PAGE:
Trying to determine the best way to emerge from bankruptcy and face the 100,000 asbestos claims forged against the company, asbestos insulation manufacturer W.R. Grace and Company is betting on a unique strategy that’s rarely been used by other companies facing staggering losses due to asbestos.
While most industrial companies have paid out billions of dollars in compensation to those harmed by exposure to asbestos, Grace is asking a bankruptcy judge to declare many of the claims filed against the company to be invalid.
According to an article in the Washington Post, in order for Grace to exit bankruptcy, “the judge must rule on what liabilities the company faces, and that means deciding how many of the claims are valid and what they might total. The judge’s decision does not resolve the individual claims, but it could set a standard for further litigation.”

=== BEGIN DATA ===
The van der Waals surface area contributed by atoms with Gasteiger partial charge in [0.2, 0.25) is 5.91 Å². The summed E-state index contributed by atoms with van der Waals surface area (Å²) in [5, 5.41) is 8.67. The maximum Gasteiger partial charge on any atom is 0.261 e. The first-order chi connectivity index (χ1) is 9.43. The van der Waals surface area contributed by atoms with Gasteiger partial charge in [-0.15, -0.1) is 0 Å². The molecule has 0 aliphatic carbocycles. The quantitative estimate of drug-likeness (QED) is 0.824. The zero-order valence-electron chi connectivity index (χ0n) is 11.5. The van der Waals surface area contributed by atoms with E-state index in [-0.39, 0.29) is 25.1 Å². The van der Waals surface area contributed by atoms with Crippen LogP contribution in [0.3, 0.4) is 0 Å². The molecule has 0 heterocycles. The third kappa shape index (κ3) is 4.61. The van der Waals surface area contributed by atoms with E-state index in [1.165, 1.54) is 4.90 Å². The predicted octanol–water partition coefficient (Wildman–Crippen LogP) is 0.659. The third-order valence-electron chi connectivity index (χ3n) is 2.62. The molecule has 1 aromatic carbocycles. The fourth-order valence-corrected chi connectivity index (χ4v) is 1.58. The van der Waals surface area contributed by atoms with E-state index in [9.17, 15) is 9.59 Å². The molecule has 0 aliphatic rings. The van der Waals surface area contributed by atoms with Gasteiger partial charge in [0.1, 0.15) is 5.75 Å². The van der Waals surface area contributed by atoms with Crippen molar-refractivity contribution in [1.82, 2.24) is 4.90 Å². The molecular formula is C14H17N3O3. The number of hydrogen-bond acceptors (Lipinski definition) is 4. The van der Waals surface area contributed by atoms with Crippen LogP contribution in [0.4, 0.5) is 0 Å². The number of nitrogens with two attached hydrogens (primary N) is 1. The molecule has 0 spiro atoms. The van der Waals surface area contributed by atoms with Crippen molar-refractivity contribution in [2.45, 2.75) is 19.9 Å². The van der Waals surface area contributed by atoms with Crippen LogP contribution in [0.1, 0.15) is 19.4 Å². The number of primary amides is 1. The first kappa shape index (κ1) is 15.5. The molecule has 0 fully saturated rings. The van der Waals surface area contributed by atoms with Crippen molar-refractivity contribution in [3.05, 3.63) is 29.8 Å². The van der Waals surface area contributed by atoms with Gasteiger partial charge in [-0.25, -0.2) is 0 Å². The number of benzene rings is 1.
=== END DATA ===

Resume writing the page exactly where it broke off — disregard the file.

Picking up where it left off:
“This case and this trial present the first opportunity for a federal court to set a standard on the basis of which the tens of thousands of asbestos claims that are being pursued can be resolved based upon their merit,” said David Bernick, a lawyer representing Grace who has a long history defending companies against similar lawsuits.
Experts claim that Grace is taking a great risk by using this strategy. Basically, the judge will decide whether the company emerges from bankruptcy and continues or whether control of the company shifts to the asbestos claimants.
Opposing lawyers say Grace’s move is “flawed” because it is defying a decade of tradition in which state courts with juries have settled asbestos lawsuits on a case-by-case basis.
“I don’t think anybody would dispute that a personal injury claimant would be entitled to a jury trial,” said lawyer Roger Frankel. “That’s being done away with this approach. And you can do that if you get the consent of the claimants. But you can’t do that over their objection.”